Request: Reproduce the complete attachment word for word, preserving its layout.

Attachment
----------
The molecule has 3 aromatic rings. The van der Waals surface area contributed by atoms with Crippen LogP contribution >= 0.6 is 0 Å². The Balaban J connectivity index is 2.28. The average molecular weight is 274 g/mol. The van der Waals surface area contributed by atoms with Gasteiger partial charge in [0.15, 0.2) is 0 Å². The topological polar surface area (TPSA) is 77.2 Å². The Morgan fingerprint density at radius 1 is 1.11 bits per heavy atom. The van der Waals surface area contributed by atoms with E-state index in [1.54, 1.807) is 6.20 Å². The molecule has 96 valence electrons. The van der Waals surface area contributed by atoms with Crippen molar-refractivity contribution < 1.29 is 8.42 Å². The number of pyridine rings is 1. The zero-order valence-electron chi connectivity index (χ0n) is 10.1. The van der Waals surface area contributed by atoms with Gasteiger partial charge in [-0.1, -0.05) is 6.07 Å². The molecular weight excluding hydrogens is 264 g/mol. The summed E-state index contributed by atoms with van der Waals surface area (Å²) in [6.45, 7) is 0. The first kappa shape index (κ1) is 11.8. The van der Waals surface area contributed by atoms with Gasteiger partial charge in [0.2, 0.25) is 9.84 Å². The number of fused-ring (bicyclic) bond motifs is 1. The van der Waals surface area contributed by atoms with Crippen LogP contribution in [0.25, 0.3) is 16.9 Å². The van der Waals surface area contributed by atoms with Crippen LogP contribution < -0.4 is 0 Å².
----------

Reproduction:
The molecule has 3 aromatic rings. The van der Waals surface area contributed by atoms with Crippen LogP contribution >= 0.6 is 0 Å². The Balaban J connectivity index is 2.28. The average molecular weight is 274 g/mol. The van der Waals surface area contributed by atoms with Gasteiger partial charge in [0.15, 0.2) is 0 Å². The topological polar surface area (TPSA) is 77.2 Å². The Morgan fingerprint density at radius 1 is 1.11 bits per heavy atom. The van der Waals surface area contributed by atoms with E-state index in [1.54, 1.807) is 6.20 Å². The molecule has 96 valence electrons. The van der Waals surface area contributed by atoms with Crippen molar-refractivity contribution < 1.29 is 8.42 Å². The number of pyridine rings is 1. The zero-order valence-electron chi connectivity index (χ0n) is 10.1. The van der Waals surface area contributed by atoms with Gasteiger partial charge in [-0.1, -0.05) is 6.07 Å². The molecular weight excluding hydrogens is 264 g/mol. The summed E-state index contributed by atoms with van der Waals surface area (Å²) in [6.45, 7) is 0. The first kappa shape index (κ1) is 11.8. The van der Waals surface area contributed by atoms with Gasteiger partial charge in [0.2, 0.25) is 9.84 Å². The number of fused-ring (bicyclic) bond motifs is 1. The van der Waals surface area contributed by atoms with Crippen LogP contribution in [0.25, 0.3) is 16.9 Å². The van der Waals surface area contributed by atoms with Crippen LogP contribution < -0.4 is 0 Å².